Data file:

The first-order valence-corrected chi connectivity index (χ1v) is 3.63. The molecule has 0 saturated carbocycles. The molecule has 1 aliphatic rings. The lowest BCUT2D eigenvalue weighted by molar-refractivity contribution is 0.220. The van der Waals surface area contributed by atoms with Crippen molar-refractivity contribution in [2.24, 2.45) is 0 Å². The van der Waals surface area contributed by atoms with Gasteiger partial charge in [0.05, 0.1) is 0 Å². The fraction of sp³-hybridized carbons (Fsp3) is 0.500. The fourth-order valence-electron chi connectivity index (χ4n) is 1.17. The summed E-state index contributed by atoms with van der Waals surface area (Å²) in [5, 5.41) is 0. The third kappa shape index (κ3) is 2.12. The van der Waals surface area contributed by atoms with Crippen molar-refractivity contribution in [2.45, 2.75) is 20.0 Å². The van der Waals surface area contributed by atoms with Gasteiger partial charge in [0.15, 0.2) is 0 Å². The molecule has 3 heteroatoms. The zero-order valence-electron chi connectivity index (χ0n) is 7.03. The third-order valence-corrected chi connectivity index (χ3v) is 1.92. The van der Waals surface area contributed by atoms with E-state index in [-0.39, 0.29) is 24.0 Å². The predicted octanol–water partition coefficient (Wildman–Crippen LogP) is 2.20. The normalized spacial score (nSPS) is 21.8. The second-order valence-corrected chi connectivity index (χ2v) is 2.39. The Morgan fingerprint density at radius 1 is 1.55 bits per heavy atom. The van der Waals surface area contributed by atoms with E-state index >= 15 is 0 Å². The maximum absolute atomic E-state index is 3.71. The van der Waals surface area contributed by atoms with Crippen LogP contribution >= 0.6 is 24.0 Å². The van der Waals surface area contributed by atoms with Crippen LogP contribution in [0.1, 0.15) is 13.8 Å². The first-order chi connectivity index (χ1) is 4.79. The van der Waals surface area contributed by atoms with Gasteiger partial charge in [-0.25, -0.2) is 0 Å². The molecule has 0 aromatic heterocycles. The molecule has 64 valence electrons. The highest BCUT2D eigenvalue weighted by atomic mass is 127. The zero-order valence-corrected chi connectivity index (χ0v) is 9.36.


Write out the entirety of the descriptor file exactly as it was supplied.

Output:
The first-order valence-corrected chi connectivity index (χ1v) is 3.63. The molecule has 0 saturated carbocycles. The molecule has 1 aliphatic rings. The lowest BCUT2D eigenvalue weighted by molar-refractivity contribution is 0.220. The van der Waals surface area contributed by atoms with Crippen molar-refractivity contribution in [2.24, 2.45) is 0 Å². The van der Waals surface area contributed by atoms with Gasteiger partial charge in [0.05, 0.1) is 0 Å². The fraction of sp³-hybridized carbons (Fsp3) is 0.500. The fourth-order valence-electron chi connectivity index (χ4n) is 1.17. The summed E-state index contributed by atoms with van der Waals surface area (Å²) in [5, 5.41) is 0. The third kappa shape index (κ3) is 2.12. The van der Waals surface area contributed by atoms with Crippen molar-refractivity contribution in [2.45, 2.75) is 20.0 Å². The van der Waals surface area contributed by atoms with Gasteiger partial charge in [0.15, 0.2) is 0 Å². The molecule has 3 heteroatoms. The zero-order valence-electron chi connectivity index (χ0n) is 7.03. The third-order valence-corrected chi connectivity index (χ3v) is 1.92. The van der Waals surface area contributed by atoms with E-state index in [-0.39, 0.29) is 24.0 Å². The predicted octanol–water partition coefficient (Wildman–Crippen LogP) is 2.20. The normalized spacial score (nSPS) is 21.8. The second-order valence-corrected chi connectivity index (χ2v) is 2.39. The Morgan fingerprint density at radius 1 is 1.55 bits per heavy atom. The van der Waals surface area contributed by atoms with E-state index >= 15 is 0 Å². The maximum absolute atomic E-state index is 3.71. The van der Waals surface area contributed by atoms with Crippen LogP contribution >= 0.6 is 24.0 Å². The van der Waals surface area contributed by atoms with Crippen LogP contribution in [0.1, 0.15) is 13.8 Å². The first-order chi connectivity index (χ1) is 4.79. The van der Waals surface area contributed by atoms with Gasteiger partial charge in [-0.25, -0.2) is 0 Å². The molecule has 0 aromatic heterocycles. The molecule has 64 valence electrons. The highest BCUT2D eigenvalue weighted by atomic mass is 127. The zero-order valence-corrected chi connectivity index (χ0v) is 9.36.